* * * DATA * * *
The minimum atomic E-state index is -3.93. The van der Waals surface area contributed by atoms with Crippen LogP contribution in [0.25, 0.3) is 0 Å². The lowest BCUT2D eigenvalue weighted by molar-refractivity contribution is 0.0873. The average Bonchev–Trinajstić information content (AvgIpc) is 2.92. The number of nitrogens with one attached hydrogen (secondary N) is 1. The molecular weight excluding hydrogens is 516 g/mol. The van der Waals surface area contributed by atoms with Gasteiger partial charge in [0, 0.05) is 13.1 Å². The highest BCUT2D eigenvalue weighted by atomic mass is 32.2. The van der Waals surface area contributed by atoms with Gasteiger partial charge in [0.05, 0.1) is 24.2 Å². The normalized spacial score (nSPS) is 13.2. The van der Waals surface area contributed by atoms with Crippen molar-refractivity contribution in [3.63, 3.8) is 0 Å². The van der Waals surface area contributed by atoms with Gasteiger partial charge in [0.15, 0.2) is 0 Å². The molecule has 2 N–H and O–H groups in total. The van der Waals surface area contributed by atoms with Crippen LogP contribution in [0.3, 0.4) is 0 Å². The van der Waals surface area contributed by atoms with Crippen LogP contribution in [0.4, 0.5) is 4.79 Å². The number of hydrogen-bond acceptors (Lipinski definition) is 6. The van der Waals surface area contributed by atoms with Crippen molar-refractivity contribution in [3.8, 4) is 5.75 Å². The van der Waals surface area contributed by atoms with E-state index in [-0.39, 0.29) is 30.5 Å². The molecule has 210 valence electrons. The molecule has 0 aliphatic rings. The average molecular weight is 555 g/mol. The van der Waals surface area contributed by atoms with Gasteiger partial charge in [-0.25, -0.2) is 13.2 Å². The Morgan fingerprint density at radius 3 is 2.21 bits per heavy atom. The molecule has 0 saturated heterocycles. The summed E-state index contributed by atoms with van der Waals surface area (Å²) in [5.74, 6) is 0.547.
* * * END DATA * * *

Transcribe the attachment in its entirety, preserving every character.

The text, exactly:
The minimum atomic E-state index is -3.93. The van der Waals surface area contributed by atoms with Crippen LogP contribution in [0.25, 0.3) is 0 Å². The lowest BCUT2D eigenvalue weighted by molar-refractivity contribution is 0.0873. The average Bonchev–Trinajstić information content (AvgIpc) is 2.92. The number of nitrogens with one attached hydrogen (secondary N) is 1. The molecular weight excluding hydrogens is 516 g/mol. The van der Waals surface area contributed by atoms with Gasteiger partial charge in [0, 0.05) is 13.1 Å². The highest BCUT2D eigenvalue weighted by atomic mass is 32.2. The van der Waals surface area contributed by atoms with Gasteiger partial charge in [0.05, 0.1) is 24.2 Å². The normalized spacial score (nSPS) is 13.2. The van der Waals surface area contributed by atoms with Crippen molar-refractivity contribution in [3.63, 3.8) is 0 Å². The van der Waals surface area contributed by atoms with Gasteiger partial charge in [0.15, 0.2) is 0 Å². The molecule has 2 N–H and O–H groups in total. The van der Waals surface area contributed by atoms with Crippen LogP contribution in [0.3, 0.4) is 0 Å². The van der Waals surface area contributed by atoms with Crippen LogP contribution in [0.4, 0.5) is 4.79 Å². The number of hydrogen-bond acceptors (Lipinski definition) is 6. The van der Waals surface area contributed by atoms with Crippen molar-refractivity contribution in [3.8, 4) is 5.75 Å². The van der Waals surface area contributed by atoms with E-state index in [-0.39, 0.29) is 30.5 Å². The molecule has 210 valence electrons. The molecule has 0 aliphatic rings. The average molecular weight is 555 g/mol. The van der Waals surface area contributed by atoms with Gasteiger partial charge in [-0.25, -0.2) is 13.2 Å². The Morgan fingerprint density at radius 3 is 2.21 bits per heavy atom. The molecule has 0 saturated heterocycles. The summed E-state index contributed by atoms with van der Waals surface area (Å²) in [5.74, 6) is 0.547.